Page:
3. Hosea 1:1 sn Joash is a variation of the name Jehoash. Some English versions use “Jehoash” here (e.g., NIV, NCV, TEV, NLT).
  4. Hosea 1:2 tn The construct noun תְּחִלַּת (tekhillat, “beginning of”) displays a wider use of the construct state here, preceding a perfect verb דִּבֶּר (dibber, “he spoke”; Piel perfect third person masculine singular) rather than a genitive noun. This is an unusual temporal construction (GKC 422 §130.d). It may be rendered, “When he (= the Lord) began to speak” (cf. ASV, NASB, NIV, NRSV, TEV, and most other modern English versions, all of which are similar). This time-determinative was not correctly understood by the LXX or by the KJV “The beginning of the word of the Lord.”
  5. Hosea 1:2 tn The preposition בְּ (bet) on בְּהוֹשֵׁעַ (behosheaʿ) functions instrumentally (BDB 89 s.v. בְּ III.2.b): “by, with, through Hosea,” rather than directionally: “to Hosea.” This use encompasses the entire prophetic revelation through Hosea to Israel.
  6. Hosea 1:2 tn Heb “the Lord.” This is redundant in English, so the pronoun has been used in the translation (cf. TEV, NLT).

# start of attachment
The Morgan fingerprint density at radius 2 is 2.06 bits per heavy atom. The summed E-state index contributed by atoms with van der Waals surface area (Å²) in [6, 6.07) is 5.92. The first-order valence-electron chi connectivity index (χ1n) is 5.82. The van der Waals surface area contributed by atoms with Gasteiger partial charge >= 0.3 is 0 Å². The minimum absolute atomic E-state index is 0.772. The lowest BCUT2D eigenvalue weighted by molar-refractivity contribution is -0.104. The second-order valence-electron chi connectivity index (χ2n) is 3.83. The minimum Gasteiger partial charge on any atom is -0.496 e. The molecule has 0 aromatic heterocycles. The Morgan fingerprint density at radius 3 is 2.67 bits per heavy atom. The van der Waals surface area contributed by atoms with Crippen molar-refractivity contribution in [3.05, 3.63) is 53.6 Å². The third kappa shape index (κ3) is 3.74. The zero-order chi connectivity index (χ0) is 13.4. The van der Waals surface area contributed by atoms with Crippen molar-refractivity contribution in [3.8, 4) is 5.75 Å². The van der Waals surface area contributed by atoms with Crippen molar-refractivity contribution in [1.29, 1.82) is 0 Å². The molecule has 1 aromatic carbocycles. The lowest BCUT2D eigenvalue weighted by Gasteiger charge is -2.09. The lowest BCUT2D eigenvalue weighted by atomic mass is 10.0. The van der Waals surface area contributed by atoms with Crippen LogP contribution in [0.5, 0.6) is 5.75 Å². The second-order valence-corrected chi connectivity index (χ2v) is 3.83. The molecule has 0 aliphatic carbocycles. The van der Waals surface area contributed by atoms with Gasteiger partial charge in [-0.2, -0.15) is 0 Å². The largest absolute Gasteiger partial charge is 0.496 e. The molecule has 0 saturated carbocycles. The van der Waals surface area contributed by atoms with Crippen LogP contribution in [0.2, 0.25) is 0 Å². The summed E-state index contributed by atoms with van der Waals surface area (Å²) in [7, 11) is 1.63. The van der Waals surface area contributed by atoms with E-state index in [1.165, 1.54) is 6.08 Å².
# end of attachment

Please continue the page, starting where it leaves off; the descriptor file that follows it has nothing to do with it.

7. Hosea 1:2 tn Heb “to Hosea.” The proper name is replaced by the pronoun here to avoid redundancy in English (cf. NIV, NCV, NLT).
  8. Hosea 1:2 tn Heb “Go, take for yourself” (so NRSV; NASB, NIV “to yourself”). In conjunction with the following phrase this means “marry.”
  9. Hosea 1:2 tn Heb “a wife/woman of harlotries.” The noun זְנוּנִים (zenunim) means “fornication” (HALOT 275-76 s.v. זְנוּנִים). The term does not refer to mere adultery (cf. NIV; also NCV, TEV, CEV “unfaithful”), which is expressed by the root נַאַף (naʾaf, “adultery”; HALOT 658 s.v. נאף). The plural noun זְנוּנִים (zenunim, literally, “harlotries”) is an example of the plural of character or plural of repeated behavior. The phrase “wife of harlotries” (אֵשֶׁת זְנוּנִים, ʾeshet zenunim) probably refers to a woman who is a prostitute, possibly a temple prostitute serving at a Baal temple.